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Executive deficits are related to the inferior frontal junction in early dementia

MPS-Authors
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Schroeter,  Matthias L.
Clinic for Cognitive Neurology, University of Leipzig, Germany;
Department Neurology, MPI for Human Cognitive and Brain Sciences, Max Planck Society;
Leipzig Research Center for Civilization Diseases (LIFE), University of Leipzig, Germany;

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Vogt,  Barbara
Max Planck Research Group Body and Self, MPI for Human Cognitive and Brain Sciences, Max Planck Society;

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Frisch,  Stefan
Clinic for Cognitive Neurology, University of Leipzig, Germany;
Department Neurology, MPI for Human Cognitive and Brain Sciences, Max Planck Society;

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Mueller,  Karsten
Methods and Development Unit Nuclear Magnetic Resonance, MPI for Human Cognitive and Brain Sciences, Max Planck Society;

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Villringer,  Arno
Clinic for Cognitive Neurology, University of Leipzig, Germany;
Department Neurology, MPI for Human Cognitive and Brain Sciences, Max Planck Society;
Leipzig Research Center for Civilization Diseases (LIFE), University of Leipzig, Germany;

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Schroeter_2012_Executive.pdf
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Citation

Schroeter, M. L., Vogt, B., Frisch, S., Becker, G., Barthel, H., Mueller, K., et al. (2012). Executive deficits are related to the inferior frontal junction in early dementia. Brain, 135(1), 201-215. doi:10.1093/brain/awr311.


Cite as: http://hdl.handle.net/11858/00-001M-0000-0012-24A5-8
Abstract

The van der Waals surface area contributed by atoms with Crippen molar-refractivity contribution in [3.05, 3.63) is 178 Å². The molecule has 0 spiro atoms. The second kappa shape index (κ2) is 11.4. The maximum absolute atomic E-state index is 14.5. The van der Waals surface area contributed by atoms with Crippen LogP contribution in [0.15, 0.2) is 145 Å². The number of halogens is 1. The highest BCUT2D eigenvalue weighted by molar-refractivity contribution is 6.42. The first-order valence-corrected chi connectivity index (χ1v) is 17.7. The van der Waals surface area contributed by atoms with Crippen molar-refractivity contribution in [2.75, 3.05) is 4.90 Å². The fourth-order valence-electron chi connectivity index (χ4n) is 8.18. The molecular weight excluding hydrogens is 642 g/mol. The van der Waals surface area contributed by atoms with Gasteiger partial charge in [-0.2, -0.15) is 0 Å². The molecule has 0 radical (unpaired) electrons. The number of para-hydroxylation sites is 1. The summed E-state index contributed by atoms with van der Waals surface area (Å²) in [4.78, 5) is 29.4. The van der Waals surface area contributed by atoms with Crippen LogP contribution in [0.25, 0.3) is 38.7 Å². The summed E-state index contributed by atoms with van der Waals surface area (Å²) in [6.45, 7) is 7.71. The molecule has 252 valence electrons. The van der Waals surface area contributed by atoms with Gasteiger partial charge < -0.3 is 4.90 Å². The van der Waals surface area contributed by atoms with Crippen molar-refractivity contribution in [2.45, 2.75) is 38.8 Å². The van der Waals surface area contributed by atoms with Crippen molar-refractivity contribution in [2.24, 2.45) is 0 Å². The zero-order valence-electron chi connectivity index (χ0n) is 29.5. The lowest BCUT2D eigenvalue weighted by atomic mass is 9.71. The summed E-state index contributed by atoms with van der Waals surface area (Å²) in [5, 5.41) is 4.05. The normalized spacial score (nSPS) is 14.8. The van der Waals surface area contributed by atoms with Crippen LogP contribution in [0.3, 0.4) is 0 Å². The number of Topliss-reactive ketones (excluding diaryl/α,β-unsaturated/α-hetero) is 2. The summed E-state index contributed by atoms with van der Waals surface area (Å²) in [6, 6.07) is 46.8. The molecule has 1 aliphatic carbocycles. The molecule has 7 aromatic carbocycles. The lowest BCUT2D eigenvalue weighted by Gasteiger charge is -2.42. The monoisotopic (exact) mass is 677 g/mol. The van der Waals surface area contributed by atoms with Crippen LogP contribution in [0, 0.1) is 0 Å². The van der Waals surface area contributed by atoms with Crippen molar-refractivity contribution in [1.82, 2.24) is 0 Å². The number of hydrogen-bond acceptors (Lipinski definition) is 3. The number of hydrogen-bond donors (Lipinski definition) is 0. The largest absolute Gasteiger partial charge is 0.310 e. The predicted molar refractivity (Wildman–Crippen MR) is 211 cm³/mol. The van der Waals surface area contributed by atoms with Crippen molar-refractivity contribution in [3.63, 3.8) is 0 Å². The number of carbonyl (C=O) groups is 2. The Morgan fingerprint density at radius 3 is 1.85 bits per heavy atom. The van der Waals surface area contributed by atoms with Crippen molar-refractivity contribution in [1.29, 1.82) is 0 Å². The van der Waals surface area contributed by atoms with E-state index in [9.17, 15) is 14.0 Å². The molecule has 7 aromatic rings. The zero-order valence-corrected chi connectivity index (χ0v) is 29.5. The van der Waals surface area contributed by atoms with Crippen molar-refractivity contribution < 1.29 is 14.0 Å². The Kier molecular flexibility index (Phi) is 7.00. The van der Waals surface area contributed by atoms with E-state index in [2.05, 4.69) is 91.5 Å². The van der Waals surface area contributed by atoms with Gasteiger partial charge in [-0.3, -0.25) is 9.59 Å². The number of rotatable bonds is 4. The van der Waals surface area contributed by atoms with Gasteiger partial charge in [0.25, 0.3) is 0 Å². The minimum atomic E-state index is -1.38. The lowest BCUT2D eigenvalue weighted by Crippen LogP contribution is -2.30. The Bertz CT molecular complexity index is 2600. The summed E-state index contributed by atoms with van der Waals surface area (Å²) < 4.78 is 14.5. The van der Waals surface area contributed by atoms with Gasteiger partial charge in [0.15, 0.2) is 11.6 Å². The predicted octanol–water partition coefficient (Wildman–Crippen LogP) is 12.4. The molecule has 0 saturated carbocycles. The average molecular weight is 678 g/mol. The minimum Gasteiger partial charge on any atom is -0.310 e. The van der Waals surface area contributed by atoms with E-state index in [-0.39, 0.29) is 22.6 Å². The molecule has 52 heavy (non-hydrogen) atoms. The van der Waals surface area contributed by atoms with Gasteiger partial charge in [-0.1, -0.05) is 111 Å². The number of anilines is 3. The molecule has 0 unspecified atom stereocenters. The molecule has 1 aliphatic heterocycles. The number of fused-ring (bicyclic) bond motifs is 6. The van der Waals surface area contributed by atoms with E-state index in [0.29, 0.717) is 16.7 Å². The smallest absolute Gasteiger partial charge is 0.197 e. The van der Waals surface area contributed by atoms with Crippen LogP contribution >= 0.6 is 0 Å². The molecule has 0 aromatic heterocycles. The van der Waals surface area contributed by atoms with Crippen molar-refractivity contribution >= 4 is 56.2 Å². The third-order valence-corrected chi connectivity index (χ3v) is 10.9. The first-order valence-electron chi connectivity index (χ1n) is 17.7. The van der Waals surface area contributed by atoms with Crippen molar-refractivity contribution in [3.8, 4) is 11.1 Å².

Executive functions describe a wide variety of higher order cognitive processes that allow the flexible modification of thought and behaviour in response to changing cognitive or environmental contexts. Their impairment is common in neurodegenerative disorders. Executive deficits negatively affect everyday activities and hamper the ability to cope with other deficits, such as memory impairment in Alzheimer's disease or behavioural disorders in frontotemporal lobar degeneration. Our study aimed to characterize the neural correlates of executive functions by relating respective deficits to regional hypometabolism in early dementia. Executive functions were assessed with two classical tests, the Stroop and semantic fluency test and various subtests of the behavioural assessment of the dysexecutive syndrome test battery capturing essential aspects of executive abilities relevant to daily living. Impairments in executive functions were correlated with reductions in brain glucose utilization as measured by [18F]fluorodeoxyglucose positron emission tomography and analysed voxelwise using statistical parametric mapping in 54 subjects with early dementia, mainly Alzheimer's disease and frontotemporal lobar degeneration, and its prodromal stages: subjective and mild cognitive impairment. Although the analysis revealed task-specific frontoparietal networks, it consistently showed that hypometabolism in one region in the left lateral prefrontal cortex—the inferior frontal junction area—was related to performance in the various neuropsychological tests. This brain region has recently been related to the three component processes of cognitive control—working memory, task switching and inhibitory control. Group comparisons additionally showed hypometabolism in this area in Alzheimer's disease and frontotemporal lobar degeneration. Our study underlines the importance of the inferior frontal junction area for cognitive control in general and for executive deficits in early dementia.